While efforts to prevent mother-to-child transmission of HIV been successful in some districts in South Africa, rates remain unacceptably high in others. This study utilized Bayesian logistic regression to examine maternal-level predictors of adherence to infant nevirapine prophylaxis, including intimate partner violence, maternal adherence, HIV serostatus disclosure reaction, recency of HIV diagnosis, and depression. Women (N = 303) were assessed during pregnancy and 6 weeks postpartum. Maternal adherence to antiretroviral therapy during pregnancy predicted an 80% reduction in the odds of infant nonadherence [OR 0.20, 95% posterior credible interval (.11,.38)], and maternal prenatal depression predicted an increase [OR 1.04, 95% PCI (1.01, 1.08)]. Results suggest that in rural South Africa, failure to provide medication to infants may arise from shared risk factors with maternal nonadherence. Intervening to increase maternal adherence and reduce depression may improve adherence to infant prophylaxis and ultimately reduce vertical transmission rates.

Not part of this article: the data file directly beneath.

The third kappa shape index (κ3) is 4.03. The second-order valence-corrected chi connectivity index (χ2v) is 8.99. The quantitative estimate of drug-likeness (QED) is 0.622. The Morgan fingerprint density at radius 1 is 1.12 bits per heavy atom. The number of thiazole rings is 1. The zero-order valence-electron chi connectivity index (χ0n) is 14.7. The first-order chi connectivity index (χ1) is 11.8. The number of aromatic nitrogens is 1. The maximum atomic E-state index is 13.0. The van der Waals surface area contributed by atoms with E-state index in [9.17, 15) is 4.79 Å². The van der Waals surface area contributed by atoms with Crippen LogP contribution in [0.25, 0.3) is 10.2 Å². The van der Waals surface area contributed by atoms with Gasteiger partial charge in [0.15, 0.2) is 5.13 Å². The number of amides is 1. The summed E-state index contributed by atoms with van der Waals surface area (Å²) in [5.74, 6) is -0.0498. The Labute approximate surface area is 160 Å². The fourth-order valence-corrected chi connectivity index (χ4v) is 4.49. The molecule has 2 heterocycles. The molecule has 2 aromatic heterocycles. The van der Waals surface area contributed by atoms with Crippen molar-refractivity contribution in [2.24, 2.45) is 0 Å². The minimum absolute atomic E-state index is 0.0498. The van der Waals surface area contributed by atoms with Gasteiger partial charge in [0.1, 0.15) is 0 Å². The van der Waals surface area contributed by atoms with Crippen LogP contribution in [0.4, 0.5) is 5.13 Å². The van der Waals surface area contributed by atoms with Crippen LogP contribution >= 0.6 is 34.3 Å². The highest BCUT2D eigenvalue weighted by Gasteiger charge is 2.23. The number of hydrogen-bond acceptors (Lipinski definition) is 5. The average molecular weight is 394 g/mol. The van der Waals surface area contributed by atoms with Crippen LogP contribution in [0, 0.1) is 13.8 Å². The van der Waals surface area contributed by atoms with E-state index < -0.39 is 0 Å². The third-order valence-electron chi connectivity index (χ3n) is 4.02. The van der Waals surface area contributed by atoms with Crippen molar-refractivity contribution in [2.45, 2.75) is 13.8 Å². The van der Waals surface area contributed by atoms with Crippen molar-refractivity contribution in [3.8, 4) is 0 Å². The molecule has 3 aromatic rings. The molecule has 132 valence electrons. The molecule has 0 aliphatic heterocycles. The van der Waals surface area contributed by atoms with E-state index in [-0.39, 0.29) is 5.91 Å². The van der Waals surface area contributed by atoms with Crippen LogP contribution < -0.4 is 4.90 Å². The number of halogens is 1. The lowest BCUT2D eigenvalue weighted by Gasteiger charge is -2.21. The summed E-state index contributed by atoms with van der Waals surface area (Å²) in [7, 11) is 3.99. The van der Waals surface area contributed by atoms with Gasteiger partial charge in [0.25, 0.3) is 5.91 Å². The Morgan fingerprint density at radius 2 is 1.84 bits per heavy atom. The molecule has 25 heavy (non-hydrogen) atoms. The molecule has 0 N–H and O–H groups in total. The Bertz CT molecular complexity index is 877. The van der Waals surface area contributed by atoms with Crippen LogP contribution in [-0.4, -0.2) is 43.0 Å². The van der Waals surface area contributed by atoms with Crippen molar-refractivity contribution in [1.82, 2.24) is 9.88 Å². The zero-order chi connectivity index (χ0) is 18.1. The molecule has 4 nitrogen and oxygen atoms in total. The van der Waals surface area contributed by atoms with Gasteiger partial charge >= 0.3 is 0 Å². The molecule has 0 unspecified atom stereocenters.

- South Africa
ASJC Scopus subject areas
- Social Psychology
- Public Health, Environmental and Occupational Health
- Infectious Diseases